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Climate Change? Nahhh ...

Discussion in 'Sports and News' started by Riptide, Oct 23, 2015.

  1. MileHigh

    MileHigh Moderator Staff Member

    Boulder set a record of 75 on Sunday. By Tuesday, 13.1 inches of snow had fallen.

    On Sunday, Denver set a record of 74. Tuesday's low was minus-5. It got to minus-9 this morning.

    But I say this that that is not really all that unusual. We have wild temperature swings here in the shadow of the Rockies in the winter. This week's snowstorm was the first of 2020 and only the second since Thanksgiving.

    I've said many times, the weather is the best part of living here. I've worn shorts in February and a parka in June. And at least the mountains have been hammered with snow this winter, which is a very good thing.
  2. swingline

    swingline Well-Known Member

    On Tuesday, the temp had dropped 40 degrees. And now four or five inches of snow on the ground.
  3. maumann

    maumann Well-Known Member

    Sunshine Skyway bridge closed because of wind warnings. It was 82 degrees in Palmetto (Terra Ceia) but gusts up to 35 mph made for a crappy golf day.
  4. Neutral Corner

    Neutral Corner Well-Known Member

    PolitiFact - Wisconsin Sen. Baldwin makes point with claim on costs of climate change damage in U.S.

    "If Your Time is short
    • A National Oceanic and Atmospheric Administration report estimates the United States incurred $400 billion in damages from weather and climate disasters from 2015 through April 6, 2018.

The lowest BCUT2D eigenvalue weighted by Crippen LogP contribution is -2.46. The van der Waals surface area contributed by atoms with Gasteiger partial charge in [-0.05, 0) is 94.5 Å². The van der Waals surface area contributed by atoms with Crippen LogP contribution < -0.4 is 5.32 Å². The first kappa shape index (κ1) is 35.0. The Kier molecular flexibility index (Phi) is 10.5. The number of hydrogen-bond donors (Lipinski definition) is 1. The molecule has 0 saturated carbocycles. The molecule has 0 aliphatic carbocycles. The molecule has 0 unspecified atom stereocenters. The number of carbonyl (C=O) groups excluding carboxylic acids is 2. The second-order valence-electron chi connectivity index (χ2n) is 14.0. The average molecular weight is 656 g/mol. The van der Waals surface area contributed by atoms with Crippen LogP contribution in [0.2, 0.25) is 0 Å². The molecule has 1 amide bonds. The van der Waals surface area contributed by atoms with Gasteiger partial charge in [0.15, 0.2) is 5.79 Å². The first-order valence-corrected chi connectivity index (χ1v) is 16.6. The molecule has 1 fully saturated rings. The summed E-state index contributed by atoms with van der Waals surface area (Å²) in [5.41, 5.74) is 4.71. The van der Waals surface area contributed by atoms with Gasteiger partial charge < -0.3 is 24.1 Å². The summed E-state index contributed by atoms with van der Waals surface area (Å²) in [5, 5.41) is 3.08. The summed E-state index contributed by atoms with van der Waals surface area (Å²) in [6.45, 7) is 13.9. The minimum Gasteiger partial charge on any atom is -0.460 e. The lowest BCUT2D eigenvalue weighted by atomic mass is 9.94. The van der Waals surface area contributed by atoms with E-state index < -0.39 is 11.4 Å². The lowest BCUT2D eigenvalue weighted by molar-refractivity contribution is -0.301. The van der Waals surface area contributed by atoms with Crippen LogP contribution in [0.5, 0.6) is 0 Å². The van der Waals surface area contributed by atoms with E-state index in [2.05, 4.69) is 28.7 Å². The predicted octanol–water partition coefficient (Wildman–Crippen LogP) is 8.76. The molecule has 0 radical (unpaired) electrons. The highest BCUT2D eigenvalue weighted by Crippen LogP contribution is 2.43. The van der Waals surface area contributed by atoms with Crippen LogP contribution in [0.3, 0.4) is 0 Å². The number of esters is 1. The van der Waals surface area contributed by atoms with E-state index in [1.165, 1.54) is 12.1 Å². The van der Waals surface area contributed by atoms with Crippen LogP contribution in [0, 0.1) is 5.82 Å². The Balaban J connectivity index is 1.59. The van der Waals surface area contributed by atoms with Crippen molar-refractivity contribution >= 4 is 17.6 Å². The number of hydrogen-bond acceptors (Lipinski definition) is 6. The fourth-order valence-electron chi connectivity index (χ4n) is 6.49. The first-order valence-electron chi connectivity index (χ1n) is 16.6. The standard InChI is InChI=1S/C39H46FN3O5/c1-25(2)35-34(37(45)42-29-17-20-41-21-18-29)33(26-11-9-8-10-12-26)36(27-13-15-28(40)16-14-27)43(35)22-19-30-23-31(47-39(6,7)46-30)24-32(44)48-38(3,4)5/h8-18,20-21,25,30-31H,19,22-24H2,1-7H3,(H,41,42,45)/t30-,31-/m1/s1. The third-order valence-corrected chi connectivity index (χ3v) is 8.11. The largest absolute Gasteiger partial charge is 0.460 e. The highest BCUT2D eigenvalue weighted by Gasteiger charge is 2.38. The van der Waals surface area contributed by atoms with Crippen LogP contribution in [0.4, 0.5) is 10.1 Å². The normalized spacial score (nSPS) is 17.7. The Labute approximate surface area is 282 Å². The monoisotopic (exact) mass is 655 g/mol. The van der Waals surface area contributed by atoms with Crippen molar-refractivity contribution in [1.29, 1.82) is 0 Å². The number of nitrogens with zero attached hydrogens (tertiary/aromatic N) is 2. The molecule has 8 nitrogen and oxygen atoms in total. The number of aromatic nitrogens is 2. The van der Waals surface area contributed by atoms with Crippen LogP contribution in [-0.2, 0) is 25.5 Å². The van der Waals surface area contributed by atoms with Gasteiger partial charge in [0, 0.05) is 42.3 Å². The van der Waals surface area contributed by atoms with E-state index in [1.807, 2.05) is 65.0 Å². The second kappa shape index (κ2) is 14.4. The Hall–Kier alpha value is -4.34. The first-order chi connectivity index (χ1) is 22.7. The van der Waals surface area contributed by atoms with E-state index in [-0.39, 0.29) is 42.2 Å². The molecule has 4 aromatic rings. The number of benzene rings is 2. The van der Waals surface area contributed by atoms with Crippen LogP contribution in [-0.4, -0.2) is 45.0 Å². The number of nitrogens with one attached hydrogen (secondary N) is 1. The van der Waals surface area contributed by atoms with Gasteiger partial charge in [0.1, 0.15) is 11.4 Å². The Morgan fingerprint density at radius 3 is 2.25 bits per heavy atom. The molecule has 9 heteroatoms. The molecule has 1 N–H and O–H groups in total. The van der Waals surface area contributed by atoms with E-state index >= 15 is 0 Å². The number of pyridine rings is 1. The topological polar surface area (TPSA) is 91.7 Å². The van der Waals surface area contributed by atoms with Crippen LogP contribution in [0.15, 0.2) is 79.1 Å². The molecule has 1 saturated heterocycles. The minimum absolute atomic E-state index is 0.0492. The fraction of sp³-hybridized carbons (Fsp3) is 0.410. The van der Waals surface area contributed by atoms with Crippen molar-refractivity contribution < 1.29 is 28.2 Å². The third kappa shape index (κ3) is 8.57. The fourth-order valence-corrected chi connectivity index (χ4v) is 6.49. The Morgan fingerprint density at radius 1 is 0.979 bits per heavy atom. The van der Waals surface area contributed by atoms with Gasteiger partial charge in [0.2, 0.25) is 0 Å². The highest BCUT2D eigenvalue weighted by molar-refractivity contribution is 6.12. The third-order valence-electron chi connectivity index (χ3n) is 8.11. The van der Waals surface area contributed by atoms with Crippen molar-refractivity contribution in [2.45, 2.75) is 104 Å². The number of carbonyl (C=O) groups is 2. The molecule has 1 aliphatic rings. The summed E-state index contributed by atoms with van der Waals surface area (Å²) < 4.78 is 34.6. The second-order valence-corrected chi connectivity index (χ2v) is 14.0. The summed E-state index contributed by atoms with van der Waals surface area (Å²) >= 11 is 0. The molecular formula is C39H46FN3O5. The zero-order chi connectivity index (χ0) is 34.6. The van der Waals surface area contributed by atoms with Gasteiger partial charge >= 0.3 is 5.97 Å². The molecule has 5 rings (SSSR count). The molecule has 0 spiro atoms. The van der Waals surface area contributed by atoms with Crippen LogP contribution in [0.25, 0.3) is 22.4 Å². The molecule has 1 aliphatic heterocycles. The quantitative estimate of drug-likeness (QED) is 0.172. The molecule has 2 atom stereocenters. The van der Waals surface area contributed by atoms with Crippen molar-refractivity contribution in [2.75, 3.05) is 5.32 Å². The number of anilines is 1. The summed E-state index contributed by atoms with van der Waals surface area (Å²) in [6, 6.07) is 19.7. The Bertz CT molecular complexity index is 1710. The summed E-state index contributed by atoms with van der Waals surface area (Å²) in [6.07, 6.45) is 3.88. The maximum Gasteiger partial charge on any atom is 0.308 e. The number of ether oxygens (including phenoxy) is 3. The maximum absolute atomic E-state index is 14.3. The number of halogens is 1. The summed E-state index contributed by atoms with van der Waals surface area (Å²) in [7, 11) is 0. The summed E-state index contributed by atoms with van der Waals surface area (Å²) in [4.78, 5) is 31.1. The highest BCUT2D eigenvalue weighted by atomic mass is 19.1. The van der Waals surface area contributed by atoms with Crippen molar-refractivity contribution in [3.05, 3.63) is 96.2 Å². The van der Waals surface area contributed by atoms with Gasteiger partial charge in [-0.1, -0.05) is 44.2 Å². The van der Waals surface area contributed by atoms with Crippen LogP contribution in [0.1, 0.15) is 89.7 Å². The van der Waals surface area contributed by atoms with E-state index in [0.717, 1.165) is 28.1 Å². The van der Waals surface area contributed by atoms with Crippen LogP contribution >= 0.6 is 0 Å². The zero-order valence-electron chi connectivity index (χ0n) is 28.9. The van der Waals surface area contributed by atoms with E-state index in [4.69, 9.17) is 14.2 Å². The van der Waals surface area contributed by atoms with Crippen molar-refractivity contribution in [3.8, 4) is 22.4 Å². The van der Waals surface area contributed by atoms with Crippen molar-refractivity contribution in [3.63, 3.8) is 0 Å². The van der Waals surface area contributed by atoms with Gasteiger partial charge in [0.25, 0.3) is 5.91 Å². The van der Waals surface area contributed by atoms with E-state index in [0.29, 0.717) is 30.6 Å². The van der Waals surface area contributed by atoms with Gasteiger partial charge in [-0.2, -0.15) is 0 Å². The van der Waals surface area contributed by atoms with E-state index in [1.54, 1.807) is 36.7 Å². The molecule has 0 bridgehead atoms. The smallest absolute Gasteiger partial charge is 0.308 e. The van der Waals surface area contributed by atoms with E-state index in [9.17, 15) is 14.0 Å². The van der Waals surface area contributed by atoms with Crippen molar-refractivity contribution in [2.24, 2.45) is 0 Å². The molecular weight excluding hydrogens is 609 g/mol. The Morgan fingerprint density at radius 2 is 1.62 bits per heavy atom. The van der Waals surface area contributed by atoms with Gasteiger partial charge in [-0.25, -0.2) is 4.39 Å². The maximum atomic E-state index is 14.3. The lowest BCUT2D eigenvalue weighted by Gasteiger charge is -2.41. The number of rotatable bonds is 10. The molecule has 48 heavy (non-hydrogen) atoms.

• The NOAA calculation includes damage to buildings and public infrastructure, among other costs. The agency tracks damage from drought, flooding, freeze, severe storms, tropical cyclones, wildfires and winter storms.

    • Several experts from academia agreed that the NOAA numbers are probably the best available for the United States."
  5. Batman

    Batman Well-Known Member

    It raises the question, what was it for 2012 through 2015? Or 2009 through 2012? Or 2006 through 2009? Or 1950 through 1953, for that matter.
    $400 billion is obviously a huge number, but is it in line with other three-year periods? Are there other factors that might have jacked that number up, like a hurricane in a densely populated stretch of coast where there is more to damage? Or a tornado striking an area where there is more to damage than there was 50 or 100 years ago?

    This is one of my major issues with the climate change debate. This country -- hell, this planet -- has grown and been developed a lot in the last century. So threats and estimates of property damage can of course be inflated. If you randomly swing a baseball bat in your living room you'll destroy a lot more stuff than if you swing it in the yard.
    At the same time, meteorology as a hyper-accurate science is still in its relative infancy. Just think about what we know and can measure in tornadoes and hurricanes now, compared to 50 or 60 years ago, and there are still things we don't know or understand about them. How many tornadoes when undetected or unrecorded in the 1890s?